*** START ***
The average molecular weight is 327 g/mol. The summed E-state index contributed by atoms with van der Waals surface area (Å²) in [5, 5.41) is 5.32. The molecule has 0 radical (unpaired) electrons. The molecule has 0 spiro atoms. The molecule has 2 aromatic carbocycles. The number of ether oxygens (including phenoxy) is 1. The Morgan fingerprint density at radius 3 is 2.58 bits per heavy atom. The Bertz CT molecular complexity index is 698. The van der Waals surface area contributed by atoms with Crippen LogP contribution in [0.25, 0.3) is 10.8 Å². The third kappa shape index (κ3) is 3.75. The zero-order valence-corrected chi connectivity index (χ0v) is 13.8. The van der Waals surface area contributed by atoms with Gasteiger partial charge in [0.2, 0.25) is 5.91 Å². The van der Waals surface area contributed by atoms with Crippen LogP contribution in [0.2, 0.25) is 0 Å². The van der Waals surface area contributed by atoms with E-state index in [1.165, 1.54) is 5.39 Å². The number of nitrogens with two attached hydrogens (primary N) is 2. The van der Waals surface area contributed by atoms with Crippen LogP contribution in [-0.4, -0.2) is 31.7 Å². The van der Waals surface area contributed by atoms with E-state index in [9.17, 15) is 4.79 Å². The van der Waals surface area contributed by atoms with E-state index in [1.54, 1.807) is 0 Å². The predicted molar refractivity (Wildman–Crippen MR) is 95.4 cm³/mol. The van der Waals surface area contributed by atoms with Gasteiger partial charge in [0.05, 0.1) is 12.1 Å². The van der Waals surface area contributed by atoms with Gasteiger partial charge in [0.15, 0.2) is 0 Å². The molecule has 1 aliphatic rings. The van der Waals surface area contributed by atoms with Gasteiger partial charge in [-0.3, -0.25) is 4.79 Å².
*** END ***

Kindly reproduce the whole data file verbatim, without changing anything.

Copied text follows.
The average molecular weight is 327 g/mol. The summed E-state index contributed by atoms with van der Waals surface area (Å²) in [5, 5.41) is 5.32. The molecule has 0 radical (unpaired) electrons. The molecule has 0 spiro atoms. The molecule has 2 aromatic carbocycles. The number of ether oxygens (including phenoxy) is 1. The Morgan fingerprint density at radius 3 is 2.58 bits per heavy atom. The Bertz CT molecular complexity index is 698. The van der Waals surface area contributed by atoms with Crippen LogP contribution in [0.25, 0.3) is 10.8 Å². The third kappa shape index (κ3) is 3.75. The zero-order valence-corrected chi connectivity index (χ0v) is 13.8. The van der Waals surface area contributed by atoms with Gasteiger partial charge in [0.2, 0.25) is 5.91 Å². The van der Waals surface area contributed by atoms with Crippen LogP contribution in [0.2, 0.25) is 0 Å². The van der Waals surface area contributed by atoms with E-state index in [1.165, 1.54) is 5.39 Å². The number of nitrogens with two attached hydrogens (primary N) is 2. The van der Waals surface area contributed by atoms with Crippen LogP contribution in [-0.4, -0.2) is 31.7 Å². The van der Waals surface area contributed by atoms with E-state index in [9.17, 15) is 4.79 Å². The van der Waals surface area contributed by atoms with E-state index in [1.54, 1.807) is 0 Å². The predicted molar refractivity (Wildman–Crippen MR) is 95.4 cm³/mol. The van der Waals surface area contributed by atoms with Gasteiger partial charge in [0.05, 0.1) is 12.1 Å². The van der Waals surface area contributed by atoms with Gasteiger partial charge in [0.15, 0.2) is 0 Å². The molecule has 1 aliphatic rings. The van der Waals surface area contributed by atoms with Gasteiger partial charge in [-0.3, -0.25) is 4.79 Å².